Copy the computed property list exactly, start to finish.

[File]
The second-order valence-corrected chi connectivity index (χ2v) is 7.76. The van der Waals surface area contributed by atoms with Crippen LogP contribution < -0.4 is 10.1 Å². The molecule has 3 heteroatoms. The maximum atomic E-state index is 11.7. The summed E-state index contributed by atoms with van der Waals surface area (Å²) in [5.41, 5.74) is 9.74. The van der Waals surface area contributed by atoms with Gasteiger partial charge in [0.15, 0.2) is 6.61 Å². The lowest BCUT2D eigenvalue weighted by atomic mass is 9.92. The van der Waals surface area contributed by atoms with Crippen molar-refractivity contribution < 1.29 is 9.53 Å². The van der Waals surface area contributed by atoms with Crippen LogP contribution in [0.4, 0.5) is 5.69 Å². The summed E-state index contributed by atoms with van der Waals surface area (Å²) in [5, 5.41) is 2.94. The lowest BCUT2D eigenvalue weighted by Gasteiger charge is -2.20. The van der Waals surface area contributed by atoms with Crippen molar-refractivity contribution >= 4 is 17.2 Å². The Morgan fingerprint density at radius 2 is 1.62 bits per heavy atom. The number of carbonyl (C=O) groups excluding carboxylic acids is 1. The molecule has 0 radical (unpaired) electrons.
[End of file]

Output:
The second-order valence-corrected chi connectivity index (χ2v) is 7.76. The van der Waals surface area contributed by atoms with Crippen LogP contribution < -0.4 is 10.1 Å². The molecule has 3 heteroatoms. The maximum atomic E-state index is 11.7. The summed E-state index contributed by atoms with van der Waals surface area (Å²) in [5.41, 5.74) is 9.74. The van der Waals surface area contributed by atoms with Gasteiger partial charge in [0.15, 0.2) is 6.61 Å². The lowest BCUT2D eigenvalue weighted by atomic mass is 9.92. The van der Waals surface area contributed by atoms with Crippen molar-refractivity contribution < 1.29 is 9.53 Å². The van der Waals surface area contributed by atoms with Crippen LogP contribution in [0.4, 0.5) is 5.69 Å². The summed E-state index contributed by atoms with van der Waals surface area (Å²) in [5, 5.41) is 2.94. The lowest BCUT2D eigenvalue weighted by Gasteiger charge is -2.20. The van der Waals surface area contributed by atoms with Crippen molar-refractivity contribution >= 4 is 17.2 Å². The Morgan fingerprint density at radius 2 is 1.62 bits per heavy atom. The number of carbonyl (C=O) groups excluding carboxylic acids is 1. The molecule has 0 radical (unpaired) electrons.